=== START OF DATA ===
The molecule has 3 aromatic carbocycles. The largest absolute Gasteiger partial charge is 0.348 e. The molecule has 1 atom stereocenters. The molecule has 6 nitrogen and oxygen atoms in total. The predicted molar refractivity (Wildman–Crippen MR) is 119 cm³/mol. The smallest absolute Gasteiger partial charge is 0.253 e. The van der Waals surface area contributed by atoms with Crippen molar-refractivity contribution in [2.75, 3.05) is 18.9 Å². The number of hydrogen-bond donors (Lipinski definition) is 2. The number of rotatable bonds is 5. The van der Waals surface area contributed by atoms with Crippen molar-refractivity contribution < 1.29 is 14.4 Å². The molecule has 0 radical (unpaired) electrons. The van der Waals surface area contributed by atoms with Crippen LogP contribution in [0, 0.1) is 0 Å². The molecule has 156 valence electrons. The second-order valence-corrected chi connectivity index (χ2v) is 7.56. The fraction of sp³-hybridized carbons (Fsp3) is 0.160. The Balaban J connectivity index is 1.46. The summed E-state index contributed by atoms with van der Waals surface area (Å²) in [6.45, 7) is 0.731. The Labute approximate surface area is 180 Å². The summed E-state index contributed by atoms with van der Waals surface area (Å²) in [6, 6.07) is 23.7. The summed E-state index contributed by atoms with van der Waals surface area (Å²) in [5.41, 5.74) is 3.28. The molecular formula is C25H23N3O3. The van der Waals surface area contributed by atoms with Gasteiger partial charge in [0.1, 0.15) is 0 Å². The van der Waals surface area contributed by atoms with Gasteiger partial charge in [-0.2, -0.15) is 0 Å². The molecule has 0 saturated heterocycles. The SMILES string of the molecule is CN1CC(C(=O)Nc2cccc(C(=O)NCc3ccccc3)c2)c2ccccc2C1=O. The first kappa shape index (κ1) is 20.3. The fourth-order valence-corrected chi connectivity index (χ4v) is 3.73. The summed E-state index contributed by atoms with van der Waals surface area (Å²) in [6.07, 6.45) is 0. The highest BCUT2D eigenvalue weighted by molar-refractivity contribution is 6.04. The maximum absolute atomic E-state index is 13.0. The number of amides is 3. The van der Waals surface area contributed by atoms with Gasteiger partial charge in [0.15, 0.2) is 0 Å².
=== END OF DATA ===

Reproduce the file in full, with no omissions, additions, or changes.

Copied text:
The molecule has 3 aromatic carbocycles. The largest absolute Gasteiger partial charge is 0.348 e. The molecule has 1 atom stereocenters. The molecule has 6 nitrogen and oxygen atoms in total. The predicted molar refractivity (Wildman–Crippen MR) is 119 cm³/mol. The smallest absolute Gasteiger partial charge is 0.253 e. The van der Waals surface area contributed by atoms with Crippen molar-refractivity contribution in [2.75, 3.05) is 18.9 Å². The number of hydrogen-bond donors (Lipinski definition) is 2. The number of rotatable bonds is 5. The van der Waals surface area contributed by atoms with Crippen molar-refractivity contribution < 1.29 is 14.4 Å². The molecule has 0 radical (unpaired) electrons. The van der Waals surface area contributed by atoms with Crippen LogP contribution in [0, 0.1) is 0 Å². The molecule has 156 valence electrons. The second-order valence-corrected chi connectivity index (χ2v) is 7.56. The fraction of sp³-hybridized carbons (Fsp3) is 0.160. The Balaban J connectivity index is 1.46. The summed E-state index contributed by atoms with van der Waals surface area (Å²) in [6.45, 7) is 0.731. The Labute approximate surface area is 180 Å². The summed E-state index contributed by atoms with van der Waals surface area (Å²) in [6, 6.07) is 23.7. The summed E-state index contributed by atoms with van der Waals surface area (Å²) in [5.41, 5.74) is 3.28. The molecular formula is C25H23N3O3. The van der Waals surface area contributed by atoms with Gasteiger partial charge in [0.1, 0.15) is 0 Å². The van der Waals surface area contributed by atoms with Gasteiger partial charge in [-0.2, -0.15) is 0 Å². The molecule has 0 saturated heterocycles. The SMILES string of the molecule is CN1CC(C(=O)Nc2cccc(C(=O)NCc3ccccc3)c2)c2ccccc2C1=O. The first kappa shape index (κ1) is 20.3. The fourth-order valence-corrected chi connectivity index (χ4v) is 3.73. The summed E-state index contributed by atoms with van der Waals surface area (Å²) in [6.07, 6.45) is 0. The highest BCUT2D eigenvalue weighted by molar-refractivity contribution is 6.04. The maximum absolute atomic E-state index is 13.0. The number of amides is 3. The van der Waals surface area contributed by atoms with Gasteiger partial charge in [0.15, 0.2) is 0 Å².